Hon. Temporary Deputy Speaker, we have had a lot of licences being given to brokers. Some people are given licences but they do not have the capacity and competence. Instead they go and look for others outside there to do brokerage. My Leader of Minority Party talked about COTEC. He told us that there is a possibility of getting Kshs100 billion, but when you ask how much they were paid when it came to licensing, the amount was, indeed, negligible. So, the proposal of the Kshs500 million, if I got hon. Amina right--- Indeed, that is a good amount of money; we are only going to have people who are serious, and who have the competence. They are going to do full exploitation, so that we are going to gain optimally from those resources.
However, my colleague mentioned that they are going to get licences for 25 years. I am a bit worried about the 25 years. I find that to be a very long period. We have seen many people who got licences and took very long to achieve their targets. If the period was shortened to 15 years, it would be reasonable enough. If, indeed, they have sufficient grounds to support the 25-year period, then we have no problem. We need to be given a progress report in terms of performance, maybe after every five years. If we see that somebody has exploited the full potential, that will justify renewal of the licence. The period of 15 years needs to be reviewed with a view to finding ways of moving ahead smoothly.
Hon. Temporary Deputy Speaker, I have looked at this Bill and seen the proposal to create the National Mining Corporation. We know very well that the Jubilee Government has been moving towards merging of state corporations. We have the The electronic version of the Official Hansard Report is for information purposesonly. A certified version of this Report can be obtained from the Hansard Editor.
problem of containing the public wage bill. We want parastatals which can manage themselves in terms of the financial capability. Such parastatals will not need to go back to their mother Ministries for funding. It is a good idea to have the proposed corporation in place, but it must justify its existence. The idea of the board is, indeed, very good. She has also mentioned the mechanism for dispute resolution. In many other cases, we have had problems. We have seen the Kenya Wildlife Service (KWS) having problems with compensation. In the process of undertaking mining, we will have the element of pollution. We are likely to have many people disposed to cases of cancer, as we have seen in many other areas. With such a mechanism in place, we will eventually have an harmonised approach in giving compensation. Hon. Temporary Deputy Speaker, another point I would like to mention relates to the Commissioner of Mining. We have been having that office. Last time we had lots of cases of corruption when it came to licensing. Hon. Amina mentioned that it will replace the Cabinet Secretary, if I got her right. My concern is that we should not put too much power into the hands of the Cabinet Secretary. That is my humble request. Since we have proposed many amendments, my humble request is that she looks at it favourably to ensure that we do not put too much power into the hands of the Cabinet Secretary because they are likely to abuse those powers. We want powers distributed. We do not want to give individuals too much power in terms of control. Another thing that the Chair mentioned, which was very critical---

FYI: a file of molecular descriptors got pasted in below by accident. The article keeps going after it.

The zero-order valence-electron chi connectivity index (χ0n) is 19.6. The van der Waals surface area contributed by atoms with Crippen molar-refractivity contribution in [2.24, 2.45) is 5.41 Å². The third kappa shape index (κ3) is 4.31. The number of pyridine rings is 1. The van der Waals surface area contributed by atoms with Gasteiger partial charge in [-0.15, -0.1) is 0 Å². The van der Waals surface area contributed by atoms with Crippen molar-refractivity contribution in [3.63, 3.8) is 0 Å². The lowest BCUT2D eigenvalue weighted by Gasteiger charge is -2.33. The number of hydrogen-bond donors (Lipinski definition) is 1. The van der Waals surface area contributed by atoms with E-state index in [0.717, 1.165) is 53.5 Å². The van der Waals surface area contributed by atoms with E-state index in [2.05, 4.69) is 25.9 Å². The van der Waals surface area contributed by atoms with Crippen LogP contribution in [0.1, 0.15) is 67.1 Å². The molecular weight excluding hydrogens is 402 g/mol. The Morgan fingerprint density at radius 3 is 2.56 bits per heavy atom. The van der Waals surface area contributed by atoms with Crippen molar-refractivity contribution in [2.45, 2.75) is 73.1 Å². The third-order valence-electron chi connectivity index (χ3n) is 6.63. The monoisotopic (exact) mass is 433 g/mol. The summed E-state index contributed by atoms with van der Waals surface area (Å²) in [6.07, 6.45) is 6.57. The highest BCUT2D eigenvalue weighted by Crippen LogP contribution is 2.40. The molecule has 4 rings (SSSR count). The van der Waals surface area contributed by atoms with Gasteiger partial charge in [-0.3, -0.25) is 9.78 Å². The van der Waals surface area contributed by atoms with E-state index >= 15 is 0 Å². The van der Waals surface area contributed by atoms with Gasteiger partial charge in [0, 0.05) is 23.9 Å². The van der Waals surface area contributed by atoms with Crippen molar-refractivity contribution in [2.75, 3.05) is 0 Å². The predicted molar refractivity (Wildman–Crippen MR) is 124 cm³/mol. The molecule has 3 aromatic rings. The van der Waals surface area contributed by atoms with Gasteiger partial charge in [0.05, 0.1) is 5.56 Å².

(Hon. (Ms.) Shebesh): Hon. Wamalwa, do you want information from the Member for South Imenti?
Hon. Temporary Deputy Speaker, I will get information but let me just prosecute this point. The issue of petroleum hydrocarbons is something people are excited about. The hydrocarbons are the main elements or compounds when it comes to oil. Initially I was very excited. I thought that the Mining Bill would touch on the issue of hydrocarbons but the Chair mentioned that it is not going to be there. We are likely to have conflict. I know that the Chair of the Energy Committee wants it to be on their side. We must have clear a separation, so that we do not have conflicts between the Ministry responsible for mining and that responsible for energy. It would have been very nice if we had a harmonised the approach because this is continuous process. We cannot tell where it is going to end and where it is going to start. Before I move on, can I have the information, please?
On a point of information, hon. Temporary Deputy Speaker. I would like to inform hon. Wamalwa that our Committee Chair clarified eloquently that amendments that she will propose relate to removal of the said powers from the Cabinet Secretary to the Mineral Rights Board, because the Commissioner of Mines was initially in charge of licensing. In this Bill, that function has been transferred to the Cabinet Secretary. Once the amendment is passed, the Mineral Rights Board will be able to take care of the licensing function. I hope that hon. Wamalwa is now well informed. Thank you. The electronic version of the Official Hansard Report is for information purposesonly. A certified version of this Report can be obtained from the Hansard Editor.